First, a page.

It’s Year 3 and Year 1 at the ‘Skiy residence! D ‘Skiy begins his third year of homeschooling today, and today M ‘Skiy officially starts homeschooling!
We can’t even begin to express how grateful and blessed we are to be able to do this.
Mama ‘Skiy doesn’t have to go through that emotional first day of school, especially since our youngest is now “attending.”
We can choose the schedule we want, which happens to be Monday through Thursday, since Papa ‘Skiy has every other Friday off of work. This is also why we always begin school on the first Monday of August, rather than when traditional schools begin.
We can vacation and travel when other families aren’t, which means smaller crowds, shorter lines, and less traffic. And if somebody is sick or having an off day, we can take it easy and make up lessons some other time.
Our boys — being boys — are extremely active and don’t sit still for very long, preferring to go outside and work with their hands over remaining chained to a desk and book to finish tasks. And if they don’t get something right now or find something too easy or boring, then we adjust for them, so they can learn in the manner that’s best for them.
Do we even need to mention homework, studying for tests, attending parent-teacher and parental organization meetings, dealing with bullying and various behaviorial issues of other kids, waking up super early and possible sleep deprivation? After all, no study has proven the benefits of homework, teachers are pressured now more than ever to teach for tests and not true education, those meetings tent to fuel competition and frustration…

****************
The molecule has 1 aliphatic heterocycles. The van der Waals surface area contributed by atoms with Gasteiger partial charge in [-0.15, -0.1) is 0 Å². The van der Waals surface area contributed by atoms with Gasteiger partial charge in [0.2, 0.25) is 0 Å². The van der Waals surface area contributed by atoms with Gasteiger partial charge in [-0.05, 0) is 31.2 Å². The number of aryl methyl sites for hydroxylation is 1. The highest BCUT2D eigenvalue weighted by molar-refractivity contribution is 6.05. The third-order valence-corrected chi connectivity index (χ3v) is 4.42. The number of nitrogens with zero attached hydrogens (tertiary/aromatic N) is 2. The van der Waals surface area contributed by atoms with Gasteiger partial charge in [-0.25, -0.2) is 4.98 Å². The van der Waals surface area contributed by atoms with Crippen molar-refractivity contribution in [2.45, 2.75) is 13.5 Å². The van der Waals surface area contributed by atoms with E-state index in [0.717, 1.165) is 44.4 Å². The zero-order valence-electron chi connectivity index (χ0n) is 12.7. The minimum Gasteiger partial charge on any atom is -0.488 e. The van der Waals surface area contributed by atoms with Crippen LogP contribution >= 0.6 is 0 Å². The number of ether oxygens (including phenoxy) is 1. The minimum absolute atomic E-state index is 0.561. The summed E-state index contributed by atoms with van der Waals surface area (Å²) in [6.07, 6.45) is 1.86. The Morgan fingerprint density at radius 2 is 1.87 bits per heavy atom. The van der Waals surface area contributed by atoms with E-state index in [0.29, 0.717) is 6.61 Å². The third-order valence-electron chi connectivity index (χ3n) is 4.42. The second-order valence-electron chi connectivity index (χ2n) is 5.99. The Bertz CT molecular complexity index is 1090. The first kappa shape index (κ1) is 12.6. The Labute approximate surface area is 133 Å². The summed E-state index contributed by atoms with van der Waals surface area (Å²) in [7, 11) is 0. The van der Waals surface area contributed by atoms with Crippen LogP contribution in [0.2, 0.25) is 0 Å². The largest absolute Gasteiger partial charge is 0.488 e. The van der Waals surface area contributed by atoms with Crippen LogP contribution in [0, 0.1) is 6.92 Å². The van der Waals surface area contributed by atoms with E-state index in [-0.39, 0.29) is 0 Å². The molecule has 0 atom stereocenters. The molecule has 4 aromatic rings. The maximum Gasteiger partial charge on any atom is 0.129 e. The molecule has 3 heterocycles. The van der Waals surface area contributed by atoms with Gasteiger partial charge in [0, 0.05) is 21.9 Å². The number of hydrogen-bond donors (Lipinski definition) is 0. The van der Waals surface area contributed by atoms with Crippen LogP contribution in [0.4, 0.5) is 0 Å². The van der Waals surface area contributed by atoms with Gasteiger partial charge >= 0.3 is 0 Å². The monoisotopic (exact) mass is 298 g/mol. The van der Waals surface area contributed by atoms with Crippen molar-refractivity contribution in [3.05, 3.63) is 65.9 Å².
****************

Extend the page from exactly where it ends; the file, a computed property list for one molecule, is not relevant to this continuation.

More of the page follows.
The boys have asked us about regular school, and we’re honest.
Papa ‘Skiy only attended high school in America, and he was picked on a lot. Due to the way classes are taught here compared to Russia, he also struggled. He enjoyed the activities he got in to — swimming, tennis, band — but admits signing up because (due to the language barrier) he didn’t understand they were school teams. He was smart but says he also got involved with bad habits and not the best of crowds, just so he could try to fit in.
Mama ‘Skiy was one of those annoying students that completed all projects ahead of or on time, volunteered to bang the chalkboard erasers and pass out papers, excelled in all subjects and was even moved to the level of band ahead of her age and class, was in every honors society and tutored other students and classmates… She actually enjoyed school, for the most part. Although she liked the classes and activities, she was teased and bullied relentlessly, and despite her parents’ involvement and how much they tried to help with issues and be part of field trips and such, the schools despised their participation and presence and made her parents well aware of this. It was as if, unless parents were willing to be quiet participants or kiss butt, the schools didn’t want parents involved.
We’ve given the boys the option to go to school, especially because they’re curious and have never been, and we’ll continue to give them that option. Homeschooling is a family decision, though, not a parental one.
We’re certainly not worried about their social skills. Their friends range in ages from two to fourteen, they’re very outgoing and more than comfortable talking to adults and making new friends wherever they go, they — and we — are constantly being praised for their manners and behavior, and they can easily recognize the bullies and bad behavior at playgrounds, stores, and other places we go…and they choose to avoid it.
And we’re not helicopter parents. We don’t hover at the playgrounds, we allow them to ride their bikes on their own at campgrounds, and when we go places like Sea World and they want to go to the children’s area, we have a meeting place and have walkie-talkies to keep in touch.
Despite popular belief, we’re no hermits. We do a lot, we travel, we explore, and we’re active. Our boys are growing in leaps and bounds — physically, emotionally, and intelligently.
We’re thrilled that our boys have chosen to be homeschooled. We can continue to educate them in ways books and schools simply can’t, and we can carry on with our RVing and camping obsession…er, hobby.
Year 3…and Year 1: bring it on!